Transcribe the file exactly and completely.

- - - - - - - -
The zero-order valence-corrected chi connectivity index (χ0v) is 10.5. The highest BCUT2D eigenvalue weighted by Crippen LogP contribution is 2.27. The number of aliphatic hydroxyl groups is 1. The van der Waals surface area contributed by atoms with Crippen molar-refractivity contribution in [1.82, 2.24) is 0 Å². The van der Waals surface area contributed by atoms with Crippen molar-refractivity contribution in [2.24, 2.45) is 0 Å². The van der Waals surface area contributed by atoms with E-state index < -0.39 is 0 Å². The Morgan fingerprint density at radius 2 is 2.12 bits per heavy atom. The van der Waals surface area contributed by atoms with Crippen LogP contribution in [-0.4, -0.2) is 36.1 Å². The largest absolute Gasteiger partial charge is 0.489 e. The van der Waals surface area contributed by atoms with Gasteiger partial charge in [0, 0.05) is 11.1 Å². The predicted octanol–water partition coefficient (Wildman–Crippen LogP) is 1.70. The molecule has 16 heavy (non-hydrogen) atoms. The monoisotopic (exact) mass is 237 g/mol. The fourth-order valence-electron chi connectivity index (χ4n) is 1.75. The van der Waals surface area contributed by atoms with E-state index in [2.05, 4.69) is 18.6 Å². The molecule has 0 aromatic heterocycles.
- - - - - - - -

The zero-order valence-corrected chi connectivity index (χ0v) is 10.5. The highest BCUT2D eigenvalue weighted by Crippen LogP contribution is 2.27. The number of aliphatic hydroxyl groups is 1. The van der Waals surface area contributed by atoms with Crippen molar-refractivity contribution in [1.82, 2.24) is 0 Å². The van der Waals surface area contributed by atoms with Crippen molar-refractivity contribution in [2.24, 2.45) is 0 Å². The van der Waals surface area contributed by atoms with E-state index < -0.39 is 0 Å². The Morgan fingerprint density at radius 2 is 2.12 bits per heavy atom. The van der Waals surface area contributed by atoms with Crippen LogP contribution in [-0.4, -0.2) is 36.1 Å². The largest absolute Gasteiger partial charge is 0.489 e. The van der Waals surface area contributed by atoms with Gasteiger partial charge in [0, 0.05) is 11.1 Å². The predicted octanol–water partition coefficient (Wildman–Crippen LogP) is 1.70. The molecule has 16 heavy (non-hydrogen) atoms. The monoisotopic (exact) mass is 237 g/mol. The fourth-order valence-electron chi connectivity index (χ4n) is 1.75. The van der Waals surface area contributed by atoms with E-state index in [2.05, 4.69) is 18.6 Å². The molecule has 0 aromatic heterocycles.